Many more casing stones were removed from the great pyramids by Muhammad Ali Pasha in the early 19th century to build the upper portion of his Alabaster Mosque in Cairo, not far from Giza. These limestone casings can still be seen as parts of these structures.

Later explorers reported massive piles of rubble at the base of the pyramids left over from the continuing collapse of the casing stones, which were subsequently cleared away during continuing excavations of the site. Nevertheless, a few of the casing stones from the lowest course can be seen to this day in situ around the base of the Great Pyramid, and display the same workmanship and precision that has been reported for centuries.

He suggested a redetermination of north was made after the construction of the core, but a mistake was made, and the casing was built with a different orientation. Many alternative, often contradictory, theories have been proposed regarding the pyramid's construction techniques. The Greeks believed that slave labour was used, but modern discoveries made at nearby workers' camps associated with construction at Giza suggest that it was built instead by tens of thousands of skilled workers.

Verner posited that the labour was organized into a hierarchy , consisting of two gangs of , men, divided into five zaa or phyle of 20, men each, which may have been further divided according to the skills of the workers. One mystery of the pyramid's construction is its planning. John Romer suggests that they used the same method that had been used for earlier and later constructions, laying out parts of the plan on the ground at a 1-to-1 scale. He writes that "such a working diagram would also serve to generate the architecture of the pyramid with precision unmatched by any other means".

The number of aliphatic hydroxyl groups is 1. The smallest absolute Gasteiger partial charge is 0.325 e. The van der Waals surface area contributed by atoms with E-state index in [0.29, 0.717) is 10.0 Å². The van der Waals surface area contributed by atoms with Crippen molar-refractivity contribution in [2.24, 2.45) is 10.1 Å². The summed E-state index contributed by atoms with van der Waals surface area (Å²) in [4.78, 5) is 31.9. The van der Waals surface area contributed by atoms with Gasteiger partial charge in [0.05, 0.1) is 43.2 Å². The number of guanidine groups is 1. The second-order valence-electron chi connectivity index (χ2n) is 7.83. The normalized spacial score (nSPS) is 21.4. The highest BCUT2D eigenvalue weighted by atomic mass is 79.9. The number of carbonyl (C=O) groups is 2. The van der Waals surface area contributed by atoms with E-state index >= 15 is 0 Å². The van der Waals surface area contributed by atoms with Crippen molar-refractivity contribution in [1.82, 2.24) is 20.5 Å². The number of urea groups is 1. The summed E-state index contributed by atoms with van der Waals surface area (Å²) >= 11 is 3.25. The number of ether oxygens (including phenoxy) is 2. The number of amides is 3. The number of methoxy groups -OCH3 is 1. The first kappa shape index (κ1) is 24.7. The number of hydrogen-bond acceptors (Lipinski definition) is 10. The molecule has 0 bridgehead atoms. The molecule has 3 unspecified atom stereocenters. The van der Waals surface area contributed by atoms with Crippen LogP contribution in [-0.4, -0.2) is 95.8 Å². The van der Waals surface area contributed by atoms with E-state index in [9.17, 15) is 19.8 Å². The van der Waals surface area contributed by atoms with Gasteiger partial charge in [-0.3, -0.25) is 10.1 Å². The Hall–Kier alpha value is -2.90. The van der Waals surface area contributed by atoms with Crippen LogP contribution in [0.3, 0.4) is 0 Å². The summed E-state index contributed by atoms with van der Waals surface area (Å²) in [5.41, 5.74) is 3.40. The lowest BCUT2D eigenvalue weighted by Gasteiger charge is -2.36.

Without the use of pulleys, wheels, or iron tools, they used critical path analysis methods, which suggest that the Great Pyramid was completed from start to finish in approximately 10 years. From this original entrance, there is a Descending Passage 0. After There is a continuation of the horizontal passage in the south wall of the lower chamber; there is also a pit dug in the floor of the chamber.